Emotional Support Animal (ESA) Evaluations

Emotional Support Animals provide emotional assistance to their handlers and may qualify as an ESA as long as the animal does not cause a disturbance or undue hardship for the property owner. Any domesticated animal of any age may qualify as an ESA and, unlike service dogs, these animals do not need any specific task training. This is because their very presence reduces the symptoms associated with a person’s psychological or emotional disability.

For a person to legally qualify for an Emotional Support Animal (ESA), they must be considered emotionally disabled by a licensed mental health professional. This means the person must meet the criteria for a diagnosis in the Diagnostic and Statistical Manual 5 (DSM 5).

FAQ

What are my legal rights and protections?

The Fair Housing Amendments Act of 1988 is the law that protects an emotionally disabled person and their ESA. This legal protection allows an individual with an ESA to qualify for no-pet housing, and without being charged a pet fee. This protection also includes an exemption from any housing provider’s limitation of a pet’s size or breed.

What can I expect from an ESA Assessment?

These assessments are provided by licensed mental health care providers as a specialty service and one that is not covered by medical insurance.

  1. The first part is an online assessment that must be completed before scheduling. We use the WHODAS 2.0 (World Health Organization Disability Assessment Schedule) as a general measure of disability and function.

  2. Once your responses to the assessment are received and processed, you’ll be ready to schedule the clinical interview which may be in-person or virtual based on your preference.

How much does the evaluation const?

The total cost of an ESA evaluation is $125.

Does insurance cover the cost of an ESA evaluation?

Not at this time. ESA evaluations are considered a specialty service and, therefore, not covered by medical insurance.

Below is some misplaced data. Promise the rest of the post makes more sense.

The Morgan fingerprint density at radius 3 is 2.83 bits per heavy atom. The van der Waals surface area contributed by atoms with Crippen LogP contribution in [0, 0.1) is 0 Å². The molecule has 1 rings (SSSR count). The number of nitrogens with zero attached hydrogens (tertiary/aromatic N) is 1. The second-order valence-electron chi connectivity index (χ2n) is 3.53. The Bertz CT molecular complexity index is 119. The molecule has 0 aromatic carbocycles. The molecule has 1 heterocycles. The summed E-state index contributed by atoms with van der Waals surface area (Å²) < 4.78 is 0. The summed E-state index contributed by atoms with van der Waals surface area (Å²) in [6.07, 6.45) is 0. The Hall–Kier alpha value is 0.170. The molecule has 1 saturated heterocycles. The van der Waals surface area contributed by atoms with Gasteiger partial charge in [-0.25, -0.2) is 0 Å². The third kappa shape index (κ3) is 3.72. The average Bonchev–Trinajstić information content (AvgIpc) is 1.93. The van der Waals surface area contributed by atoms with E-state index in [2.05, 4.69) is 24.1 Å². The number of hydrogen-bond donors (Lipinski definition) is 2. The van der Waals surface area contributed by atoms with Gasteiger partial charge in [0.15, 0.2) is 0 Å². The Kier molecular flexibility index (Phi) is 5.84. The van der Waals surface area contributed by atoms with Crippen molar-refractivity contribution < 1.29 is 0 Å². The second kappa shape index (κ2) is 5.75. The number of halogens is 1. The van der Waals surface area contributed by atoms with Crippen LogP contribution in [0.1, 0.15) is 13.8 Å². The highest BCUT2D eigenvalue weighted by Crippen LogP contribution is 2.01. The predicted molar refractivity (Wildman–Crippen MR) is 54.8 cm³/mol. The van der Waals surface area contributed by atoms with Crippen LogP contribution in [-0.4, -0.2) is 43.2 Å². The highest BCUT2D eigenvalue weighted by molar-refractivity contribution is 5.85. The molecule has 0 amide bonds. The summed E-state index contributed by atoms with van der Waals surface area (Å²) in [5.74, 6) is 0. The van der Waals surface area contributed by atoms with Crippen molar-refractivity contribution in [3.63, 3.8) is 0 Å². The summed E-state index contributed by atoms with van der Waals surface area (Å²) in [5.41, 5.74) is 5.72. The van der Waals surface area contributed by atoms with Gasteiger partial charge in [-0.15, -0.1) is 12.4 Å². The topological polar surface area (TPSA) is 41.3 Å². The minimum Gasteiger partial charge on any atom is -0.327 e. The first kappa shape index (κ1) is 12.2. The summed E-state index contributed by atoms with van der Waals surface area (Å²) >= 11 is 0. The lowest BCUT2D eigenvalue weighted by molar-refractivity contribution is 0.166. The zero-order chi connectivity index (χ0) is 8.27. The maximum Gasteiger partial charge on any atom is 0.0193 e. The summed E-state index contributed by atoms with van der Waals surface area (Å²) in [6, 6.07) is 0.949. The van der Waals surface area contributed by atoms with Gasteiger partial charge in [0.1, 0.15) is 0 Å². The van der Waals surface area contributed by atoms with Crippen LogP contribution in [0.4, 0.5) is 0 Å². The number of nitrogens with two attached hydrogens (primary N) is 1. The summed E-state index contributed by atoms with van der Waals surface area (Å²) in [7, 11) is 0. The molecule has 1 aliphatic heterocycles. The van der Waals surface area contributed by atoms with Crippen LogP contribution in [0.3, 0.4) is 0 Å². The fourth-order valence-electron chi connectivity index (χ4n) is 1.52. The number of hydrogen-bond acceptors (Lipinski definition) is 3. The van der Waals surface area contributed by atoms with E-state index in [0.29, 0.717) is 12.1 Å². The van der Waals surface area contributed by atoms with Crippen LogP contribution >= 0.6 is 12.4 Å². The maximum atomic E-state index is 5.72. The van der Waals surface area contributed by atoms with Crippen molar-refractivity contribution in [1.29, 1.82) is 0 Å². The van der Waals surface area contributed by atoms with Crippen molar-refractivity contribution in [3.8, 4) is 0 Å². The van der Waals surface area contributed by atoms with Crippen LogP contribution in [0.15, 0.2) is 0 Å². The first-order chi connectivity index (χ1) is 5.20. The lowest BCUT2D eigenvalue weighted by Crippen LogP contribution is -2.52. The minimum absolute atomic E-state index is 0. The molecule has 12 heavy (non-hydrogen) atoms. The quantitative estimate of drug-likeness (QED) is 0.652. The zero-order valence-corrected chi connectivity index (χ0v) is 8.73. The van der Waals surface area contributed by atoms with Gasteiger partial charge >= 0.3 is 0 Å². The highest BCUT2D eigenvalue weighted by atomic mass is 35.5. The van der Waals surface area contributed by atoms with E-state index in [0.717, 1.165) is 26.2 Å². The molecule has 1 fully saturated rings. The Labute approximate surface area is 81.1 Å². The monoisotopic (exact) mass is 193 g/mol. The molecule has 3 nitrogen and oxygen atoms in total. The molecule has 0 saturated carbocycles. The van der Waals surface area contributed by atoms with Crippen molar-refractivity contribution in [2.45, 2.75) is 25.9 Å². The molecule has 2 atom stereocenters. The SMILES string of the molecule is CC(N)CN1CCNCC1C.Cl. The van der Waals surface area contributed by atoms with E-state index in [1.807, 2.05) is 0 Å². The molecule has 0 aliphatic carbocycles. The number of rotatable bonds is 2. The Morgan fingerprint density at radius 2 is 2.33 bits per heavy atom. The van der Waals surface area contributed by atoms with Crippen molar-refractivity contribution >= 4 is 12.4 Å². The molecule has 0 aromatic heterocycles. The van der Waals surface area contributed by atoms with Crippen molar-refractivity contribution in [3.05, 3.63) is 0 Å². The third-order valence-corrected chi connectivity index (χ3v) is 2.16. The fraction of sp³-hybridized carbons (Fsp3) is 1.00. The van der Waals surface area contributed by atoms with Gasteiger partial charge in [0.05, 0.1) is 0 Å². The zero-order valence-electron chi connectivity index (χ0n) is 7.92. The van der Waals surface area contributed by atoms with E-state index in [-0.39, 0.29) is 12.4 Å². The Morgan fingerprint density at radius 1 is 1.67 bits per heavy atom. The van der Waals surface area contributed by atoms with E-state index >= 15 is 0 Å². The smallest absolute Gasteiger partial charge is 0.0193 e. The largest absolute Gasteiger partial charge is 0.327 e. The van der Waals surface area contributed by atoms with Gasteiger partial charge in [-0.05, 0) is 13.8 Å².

Can I schedule an ESA evaluation if I live out of state?

No. To schedule, you must be in the state of Texas at the time of your assessment.

Do you offer ESA Assessments for the purpose of air travel?

No. Due to changes to the Air Carrier Access Act, we no longer provide ESA assessments or letters for air travel.

Will I be under the care of a therapist?

Yes, but only during the assessment. We welcome you to continue individual therapy beyond the ESA evaluation if you and your therapist determine it would be beneficial.

When will I receive my ESA letter?

If you meet the need for an emotional support animal, you will receive your letter by email within 72 business hours of your evaluation.

Should I bring my animal to my in-person evaluation?

No. We ask that you do not bring your animal to the clinical interview. We do not assess the animal. Instead, we evaluate the individual for the need for an ESA. If you bring your animal, we will need to reschedule your appointment.

What information will you assess at the in-person appointment?

Your evaluating clinician will look into the impact that your disability has on day-to-day functioning. They will ask questions about how your disability affects you to determine if an emotional support animal could help alleviate symptoms.

Additionally, they’ll want to ensure that you are capable of caring for the animal.

Will you complete specific forms required by my housing provider?

Yes. If you meet the need for an emotional support animal, we can complete up to 2 single-page forms at no charge within 30 days of your appointment. After 30 days, the following fee schedule applies:

▸ Single page forms: $25

▸ Multi-page forms: $140 per hour billed in 15-minute increments

Note: A new ESA evaluation is required to complete any additional forms after 6 months.

If my housing provider will not accept my ESA letter, can you make any revisions?

Yes. However, we are only able to make minor revisions to our letter as it contains all the required information per the Fair Housing Act and the Americans with Disabilities Act. In rare cases, a housing provider may also request that we complete additional forms or include more information in an ESA letter. While you’re certainly not obligated to provide specifics about your medical condition, we can add details upon your request. Form fees may apply.

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